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IN RE ENRON CORP.

United States District Court, S.D. New York


December 10, 2004.

In re: ENRON CORP., et al., Debtors, ENRON CORP. and ENRON BROADBAND SERVICES, Inc., Plaintiffs,
v.
TELPLEXUS, INC., Defendant.

The opinion of the court was delivered by: RICHARD HOLWELL, District Judge

MEMORANDUM OPINION AND ORDER

By motion dated September 27, 2004, defendant Telplexus, Inc. ("Telplexus") seeks to withdraw the reference to a matter pending in the United States Bankruptcy Court for the Southern District of New York, captioned as Enron Corp., et al. v. Telplexus, Inc., Case No. 01-16034 (AJG). Telplexus argues that withdrawal is proper under 28 U.S.C. § 157(d) because it has demanded a jury trial and has not otherwise subjected itself to the equitable powers of the bankruptcy court, but has not consented to have the jury trial conducted by the bankruptcy court, as is required by 28 U.S.C. § 157(e). Alternatively, and independent of its right to a jury trial, Telplexus argues that it is entitled to have its case heard before an Article III court. In either event, Telplexus maintains that withdrawal is inevitable, and urges the Court to act now. For the reasons that follow, Telplexus' motion to withdraw the reference to the bankruptcy court [1-1] is DENIED without prejudice to renew the application.

ANALYSIS

  With the enactment of 28 U.S.C. § 157, Congress conferred upon district courts the authority to refer cases to bankruptcy courts where the underlying action arises under Title 11 of the United States Bankruptcy Code, or is related to a case that arises thereunder. 28 U.S.C. § 157(a).*fn1 At the same time, with the inclusion of Section 157(d), Congress provided a mechanism for district courts to withdraw a reference made pursuant to 28 U.S.C. § 157(a). Section § 157(d) provides:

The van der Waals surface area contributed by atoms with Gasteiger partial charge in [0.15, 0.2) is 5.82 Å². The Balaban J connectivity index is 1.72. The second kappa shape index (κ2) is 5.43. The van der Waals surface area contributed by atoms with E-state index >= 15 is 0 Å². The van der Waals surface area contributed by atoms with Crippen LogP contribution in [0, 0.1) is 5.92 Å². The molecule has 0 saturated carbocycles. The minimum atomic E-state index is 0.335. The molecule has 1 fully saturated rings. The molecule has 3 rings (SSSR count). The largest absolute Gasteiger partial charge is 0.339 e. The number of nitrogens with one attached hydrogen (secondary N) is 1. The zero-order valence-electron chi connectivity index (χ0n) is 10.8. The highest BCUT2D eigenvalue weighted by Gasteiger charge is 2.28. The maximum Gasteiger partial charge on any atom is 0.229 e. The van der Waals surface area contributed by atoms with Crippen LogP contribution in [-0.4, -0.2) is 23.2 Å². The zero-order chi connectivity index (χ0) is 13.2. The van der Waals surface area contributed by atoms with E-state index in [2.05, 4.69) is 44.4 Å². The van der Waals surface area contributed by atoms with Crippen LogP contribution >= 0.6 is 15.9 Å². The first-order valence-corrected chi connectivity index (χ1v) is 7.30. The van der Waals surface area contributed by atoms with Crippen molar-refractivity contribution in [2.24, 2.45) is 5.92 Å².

The district court may withdraw, in whole or in part, any case or proceeding referred under this section, on its own motion or on timely motion of any party, for cause shown. The district court shall, on timely motion of a party, so withdraw a proceeding if the court determines that resolution of the proceeding requires consideration of both title 11 and other laws of the United States regulating organizations or activities affecting interstate commerce.
28 U.S.C. § 157(d).

  The procedure for withdrawing a reference is provided for by Federal Rule of Bankruptcy Procedure 5011(a), which states that "[a] motion for withdrawal of a case or proceeding shall be heard by a district judge." Fed.R.Bankr.P. 5011(a). Where, as here, an application for withdrawal has been submitted by a party to an action that has been referred to bankruptcy court, Section 157(d) does not require withdrawal; as indicated by the first sentence, "the district court may withdraw . . . any case of proceeding referred under this section", withdrawal is at the discretion of the court "for cause shown." 28 U.S.C. § 157(d) (emphasis added). "Although § 157(d) does not define `cause,'" a district court's analysis of a motion to withdraw a bankruptcy reference is guided by Second Circuit law, which "set[s] forth the following factors for consideration: `whether the claim or proceeding is core or non-core,*fn2 whether it is legal or equitable, and considerations of efficiency, prevention of forum shopping, and uniformity in the administration of bankruptcy law.'" McCord v. Papantoniou, 316 B.R. 113, 119 (E.D.N.Y. 2004) (citing In re Orion Pictures Corp., 4 F.3d 1095, 1101 (2d Cir. 1993)).